What To Do When Your Oil Light Comes On
One moment your driving down the road minding your own business and the next moment, the oil light comes on. You start to panic! You pull over and try to calm your breathing and stop your hands from shaking. Just breathe…
Then it occurs to you! Look in the Owner’s Manual for information on the oil light. Reaching into the glove box or console, you find the manual and pull the book out. Find the Index in and there and then look up engine lights, oil or something to that effect.
Once you find the information after searching through the other areas, you discover that it may be as simple as being low on oil. You breathe a sigh of relief! You open the manual again to find out how to check the oil on your vehicle. It says that you need to find the oil dipstick and use a clean rag, cloth or something to wipe it off and check it. Engine must be off!
You find a clean paper towel in the car, you open the hood, find the dipstick, pull it out and wipe it off. Then you place the dipstick back in the hole slowly and then slowly removing it, you read the stick… you don’t see any oil on it. You get nerved up again!
Deciding on going to the parts store to get some oil is a good thing. You want to make sure you get the oil into the engine as soon as possible especially in the warmer weather as it helps to keep the engine running cooler and keep the engine clean (which is why we need to get an oil change to get rid of the dirty oil.)
At the parts store, you look up in the manual what type of oil you need. You bring the book into the store with you. Asking one of the employees to help you find the right one, you buy two quarts of oil (if there isn’t any oil on the dipstick, you’re usually two quarts low).
You buy the oil and also an oil funnel to add the oil, so it doesn’t get all over the engine. (Most stores do not carry paper funnels anymore.) Employee offers to help you add the oil and you agree. So you go out to the car, open the hood, they open the oil cap, put the funnel in and slowly add the oil.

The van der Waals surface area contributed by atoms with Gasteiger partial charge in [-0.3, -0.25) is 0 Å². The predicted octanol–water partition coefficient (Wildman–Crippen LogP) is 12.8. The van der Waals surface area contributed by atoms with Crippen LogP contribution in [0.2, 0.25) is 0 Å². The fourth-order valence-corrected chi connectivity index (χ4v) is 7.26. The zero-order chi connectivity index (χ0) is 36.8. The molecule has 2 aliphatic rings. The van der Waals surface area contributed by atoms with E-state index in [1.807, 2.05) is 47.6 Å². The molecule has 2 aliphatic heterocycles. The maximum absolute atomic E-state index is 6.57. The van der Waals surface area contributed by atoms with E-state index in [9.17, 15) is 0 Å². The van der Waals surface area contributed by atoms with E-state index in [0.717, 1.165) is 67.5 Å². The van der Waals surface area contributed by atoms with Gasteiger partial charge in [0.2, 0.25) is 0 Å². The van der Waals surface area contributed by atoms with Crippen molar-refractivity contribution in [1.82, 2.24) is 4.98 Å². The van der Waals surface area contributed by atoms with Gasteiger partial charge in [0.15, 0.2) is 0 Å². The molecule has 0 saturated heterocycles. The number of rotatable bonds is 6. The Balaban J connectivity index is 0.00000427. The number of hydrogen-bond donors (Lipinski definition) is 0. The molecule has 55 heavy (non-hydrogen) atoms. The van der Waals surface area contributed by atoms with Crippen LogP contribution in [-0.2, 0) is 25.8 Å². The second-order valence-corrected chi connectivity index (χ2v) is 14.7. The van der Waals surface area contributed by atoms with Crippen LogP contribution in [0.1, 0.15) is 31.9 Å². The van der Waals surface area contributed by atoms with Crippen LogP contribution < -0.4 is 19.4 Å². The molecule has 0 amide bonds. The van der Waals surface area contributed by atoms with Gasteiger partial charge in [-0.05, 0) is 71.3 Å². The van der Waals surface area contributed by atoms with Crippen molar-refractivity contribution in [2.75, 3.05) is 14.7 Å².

You thank the employee, wipe off the oil funnel, wrap it in the bag it came in, put it in the trunk. Then check the oil cap to make sure it’s on, and the dipstick again to make sure it’s full. (if you’re not sure, one of the folks at the store will help you if you ask nicely).
If the dipstick is still low when you check it again, go into the store, buy another quart and add it in. Give it a few minutes to reach the oil pan and then check it again. Once it’s full, you can put the oil cap on, make sure the dipstick is in the hole, and close the hood.
The oil is now full. You get into your car and start it up. No more oil light on the dash. You were able to find out what the problem was and do this all by yourself. Feels good doesn’t it?
You should always check the oil once a week (while the car is cold) before starting it up along with other fluids. The only other two you check while the engine is hot and running is the power steering fluid and the transmission fluid.
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